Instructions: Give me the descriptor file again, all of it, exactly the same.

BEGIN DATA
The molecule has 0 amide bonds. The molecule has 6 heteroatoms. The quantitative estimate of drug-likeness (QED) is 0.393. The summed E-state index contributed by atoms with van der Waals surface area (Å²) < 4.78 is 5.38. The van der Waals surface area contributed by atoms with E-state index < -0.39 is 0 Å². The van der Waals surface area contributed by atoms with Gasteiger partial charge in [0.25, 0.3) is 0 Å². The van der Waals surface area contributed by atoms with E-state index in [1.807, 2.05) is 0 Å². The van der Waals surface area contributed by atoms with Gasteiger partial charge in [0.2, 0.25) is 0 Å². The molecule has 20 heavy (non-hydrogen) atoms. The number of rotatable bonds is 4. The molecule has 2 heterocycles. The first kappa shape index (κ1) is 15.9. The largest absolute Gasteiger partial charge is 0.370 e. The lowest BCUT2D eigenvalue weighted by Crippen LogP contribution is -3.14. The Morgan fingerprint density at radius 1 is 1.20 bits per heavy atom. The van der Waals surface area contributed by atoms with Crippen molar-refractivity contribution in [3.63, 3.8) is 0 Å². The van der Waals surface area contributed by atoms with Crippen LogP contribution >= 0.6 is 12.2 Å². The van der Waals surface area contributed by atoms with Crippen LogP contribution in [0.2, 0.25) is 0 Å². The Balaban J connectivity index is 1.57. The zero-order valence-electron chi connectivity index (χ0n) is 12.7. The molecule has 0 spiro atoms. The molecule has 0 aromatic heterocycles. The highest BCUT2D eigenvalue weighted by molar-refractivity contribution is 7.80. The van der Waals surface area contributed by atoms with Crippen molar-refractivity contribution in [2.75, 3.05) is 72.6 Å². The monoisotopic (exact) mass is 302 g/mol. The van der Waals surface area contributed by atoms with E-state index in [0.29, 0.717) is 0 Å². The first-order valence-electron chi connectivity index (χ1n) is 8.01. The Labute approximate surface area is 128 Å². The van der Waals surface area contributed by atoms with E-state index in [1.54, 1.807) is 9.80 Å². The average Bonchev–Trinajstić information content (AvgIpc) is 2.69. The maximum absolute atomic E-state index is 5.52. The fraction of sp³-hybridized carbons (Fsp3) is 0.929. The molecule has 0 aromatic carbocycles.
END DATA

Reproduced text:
The molecule has 0 amide bonds. The molecule has 6 heteroatoms. The quantitative estimate of drug-likeness (QED) is 0.393. The summed E-state index contributed by atoms with van der Waals surface area (Å²) < 4.78 is 5.38. The van der Waals surface area contributed by atoms with E-state index < -0.39 is 0 Å². The van der Waals surface area contributed by atoms with Gasteiger partial charge in [0.25, 0.3) is 0 Å². The van der Waals surface area contributed by atoms with E-state index in [1.807, 2.05) is 0 Å². The van der Waals surface area contributed by atoms with Gasteiger partial charge in [0.2, 0.25) is 0 Å². The molecule has 20 heavy (non-hydrogen) atoms. The number of rotatable bonds is 4. The molecule has 2 heterocycles. The first kappa shape index (κ1) is 15.9. The largest absolute Gasteiger partial charge is 0.370 e. The lowest BCUT2D eigenvalue weighted by Crippen LogP contribution is -3.14. The Morgan fingerprint density at radius 1 is 1.20 bits per heavy atom. The van der Waals surface area contributed by atoms with Crippen molar-refractivity contribution in [3.63, 3.8) is 0 Å². The van der Waals surface area contributed by atoms with Crippen LogP contribution >= 0.6 is 12.2 Å². The van der Waals surface area contributed by atoms with Crippen LogP contribution in [0.2, 0.25) is 0 Å². The Balaban J connectivity index is 1.57. The zero-order valence-electron chi connectivity index (χ0n) is 12.7. The molecule has 0 spiro atoms. The molecule has 0 aromatic heterocycles. The highest BCUT2D eigenvalue weighted by molar-refractivity contribution is 7.80. The van der Waals surface area contributed by atoms with Crippen molar-refractivity contribution in [2.75, 3.05) is 72.6 Å². The monoisotopic (exact) mass is 302 g/mol. The van der Waals surface area contributed by atoms with E-state index in [0.29, 0.717) is 0 Å². The first-order valence-electron chi connectivity index (χ1n) is 8.01. The Labute approximate surface area is 128 Å². The van der Waals surface area contributed by atoms with E-state index in [1.54, 1.807) is 9.80 Å². The average Bonchev–Trinajstić information content (AvgIpc) is 2.69. The maximum absolute atomic E-state index is 5.52. The fraction of sp³-hybridized carbons (Fsp3) is 0.929. The molecule has 0 aromatic carbocycles.